How Much Official Time Used by Federal Unions? No One Really Knows

By on November 19, 2014 in Current Events with 36 Comments

How much time and money is spent by the federal government on official time for union representatives? According to the Office of Personnel Management (OPM) in a recent report, in fiscal year 2012, the number of hours spent on federal employees representing unions (“official time”) is up to 3,439,499 at a cost of $157,196,468 for salaries and benefits as calculated by OPM. The number of hours used increased by 545,527 since 2009. (See $157,196,468 Spent on Union Salaries in FY 2012)

While the OPM report sounded definitive, some in Congress wanted to know if the figures were accurate. GAO has now issued its findings. The result: No one really knows how much time and money is spent on this benefit for federal employee unions and OPM is not too concerned anyway. The GAO report implies the actual cost was significantly higher than reported.

GAO checked a sample of data from the OPM report. There was a significant difference. According to GAO, their cost estimate for the 6 agencies checked “yielded an estimate that was about $5 million more than the estimate using OPM’s methodology ($61 million versus $56 million, or a difference of about 9 percent). Further, cost estimates using GAO’s methodology at 4 of the 6 agencies were higher by 15 percent or more than the estimates using OPM’s methodology.”

As is usually the case, the agency in focus in the GAO report had an opportunity to provide comments on the findings. According to GAO, “OPM said reporting on official time is not a priority at this time and they have used the same methodology for preparing its cost estimate since fiscal year 2002. Use of other methodologies may result in a more representative estimate of actual cost.”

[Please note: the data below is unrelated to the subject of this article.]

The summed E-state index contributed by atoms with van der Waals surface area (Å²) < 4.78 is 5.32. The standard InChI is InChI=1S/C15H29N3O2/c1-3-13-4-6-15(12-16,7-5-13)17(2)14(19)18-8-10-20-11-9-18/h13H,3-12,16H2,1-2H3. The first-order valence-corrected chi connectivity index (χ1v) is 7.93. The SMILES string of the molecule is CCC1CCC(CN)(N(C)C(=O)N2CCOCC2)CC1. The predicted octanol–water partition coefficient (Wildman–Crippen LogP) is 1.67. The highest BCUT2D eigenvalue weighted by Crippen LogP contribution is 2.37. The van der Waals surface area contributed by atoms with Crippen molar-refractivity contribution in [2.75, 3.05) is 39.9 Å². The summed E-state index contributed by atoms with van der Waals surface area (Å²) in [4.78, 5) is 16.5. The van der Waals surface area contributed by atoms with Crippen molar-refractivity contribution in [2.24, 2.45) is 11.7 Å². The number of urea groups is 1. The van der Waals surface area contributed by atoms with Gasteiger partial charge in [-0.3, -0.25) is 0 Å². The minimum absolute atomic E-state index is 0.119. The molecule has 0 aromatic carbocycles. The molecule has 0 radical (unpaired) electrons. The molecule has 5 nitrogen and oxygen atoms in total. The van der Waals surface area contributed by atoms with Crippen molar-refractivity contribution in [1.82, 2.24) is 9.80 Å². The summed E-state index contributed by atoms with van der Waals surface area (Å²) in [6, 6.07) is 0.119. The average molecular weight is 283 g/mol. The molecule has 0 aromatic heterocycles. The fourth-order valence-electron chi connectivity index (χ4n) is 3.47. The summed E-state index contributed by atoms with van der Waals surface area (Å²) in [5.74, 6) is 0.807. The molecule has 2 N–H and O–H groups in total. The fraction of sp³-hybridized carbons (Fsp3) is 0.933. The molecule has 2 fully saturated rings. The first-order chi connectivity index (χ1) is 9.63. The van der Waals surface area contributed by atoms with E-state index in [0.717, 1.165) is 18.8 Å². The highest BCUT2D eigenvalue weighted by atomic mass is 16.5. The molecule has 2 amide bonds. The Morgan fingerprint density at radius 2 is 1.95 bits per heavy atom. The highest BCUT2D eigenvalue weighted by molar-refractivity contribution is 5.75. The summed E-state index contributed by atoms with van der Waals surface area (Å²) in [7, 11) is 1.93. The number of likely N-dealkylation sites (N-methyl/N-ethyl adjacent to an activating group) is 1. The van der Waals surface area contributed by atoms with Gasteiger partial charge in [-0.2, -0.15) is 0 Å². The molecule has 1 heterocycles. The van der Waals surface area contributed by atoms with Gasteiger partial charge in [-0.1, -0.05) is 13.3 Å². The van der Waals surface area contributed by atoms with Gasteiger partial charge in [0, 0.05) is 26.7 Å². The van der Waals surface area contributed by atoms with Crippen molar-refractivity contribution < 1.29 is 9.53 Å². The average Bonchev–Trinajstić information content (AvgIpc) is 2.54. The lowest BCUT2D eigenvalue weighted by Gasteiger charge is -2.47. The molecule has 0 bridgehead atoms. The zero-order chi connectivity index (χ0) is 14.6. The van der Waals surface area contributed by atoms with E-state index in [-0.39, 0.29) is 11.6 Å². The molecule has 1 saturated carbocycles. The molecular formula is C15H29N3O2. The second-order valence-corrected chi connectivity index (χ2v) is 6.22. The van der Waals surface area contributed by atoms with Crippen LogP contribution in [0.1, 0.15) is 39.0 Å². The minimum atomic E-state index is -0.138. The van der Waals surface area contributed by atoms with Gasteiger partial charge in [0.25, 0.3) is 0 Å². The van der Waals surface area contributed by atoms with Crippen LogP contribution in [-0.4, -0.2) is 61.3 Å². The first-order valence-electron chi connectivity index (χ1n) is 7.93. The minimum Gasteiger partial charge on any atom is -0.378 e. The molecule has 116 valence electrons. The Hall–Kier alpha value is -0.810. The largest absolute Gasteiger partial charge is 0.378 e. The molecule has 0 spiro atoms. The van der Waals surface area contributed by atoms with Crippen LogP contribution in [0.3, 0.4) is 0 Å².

GAO recommended that OPM consider other approaches to developing its cost estimates. It also recommended that OPM work with agencies to improve their data collection and reporting. OPM partially concurred with the recommendations but raised questions about implementation costs and limits to its authority.

In short, the official time data is probably inaccurate. Providing accurate data “is not a priority” for OPM so it is not likely to become more accurate in the future.

In a press release, Congressman Phil Gingrey (R-GA) stated: “GAO’s report confirms that more work needs to be done to ensure transparency and accountability when reporting official time. As long as taxpayers are forced to subsidize union activity, they should—at the minimum—have access to reliable data that shows where their hard-earned money is being spent. It is past time for the federal government to make American families—not Big Labor—its priority.”

The lack of accuracy in the official time report is not a surprise nor is the lack of interest by OPM in providing more accurate data. In an article published in 2011, labor relations expert Robert Gilson wrote: “It’s always fun to read the wording attached to a government document that suggests the information provided is probably inaccurate.  Also fun is the language used by the Agency publishing the report of that information claiming it has no responsibility for its accuracy.  OPM is an apparent master of this…” (See OPM Releases Hilarious Union Official Time Report)

In summary, the official time data is inaccurate but not likely to improve in the near future as it is “not a priority.” Perhaps to be more succinct,  OPM could have expressed its attitude to GAO as the official time figures are “Good enough for government work.”

GAO Analysis of OPM’s Official Time Figures

© 2016 Ralph R. Smith. All rights reserved. This article may not be reproduced without express written consent from Ralph R. Smith.

Tags:

About the Author

Ralph Smith has several decades of experience working with federal human resources issues. He has written extensively on a full range of human resources topics in books and newsletters and is a co-founder of two companies and several newsletters on federal human resources.

Top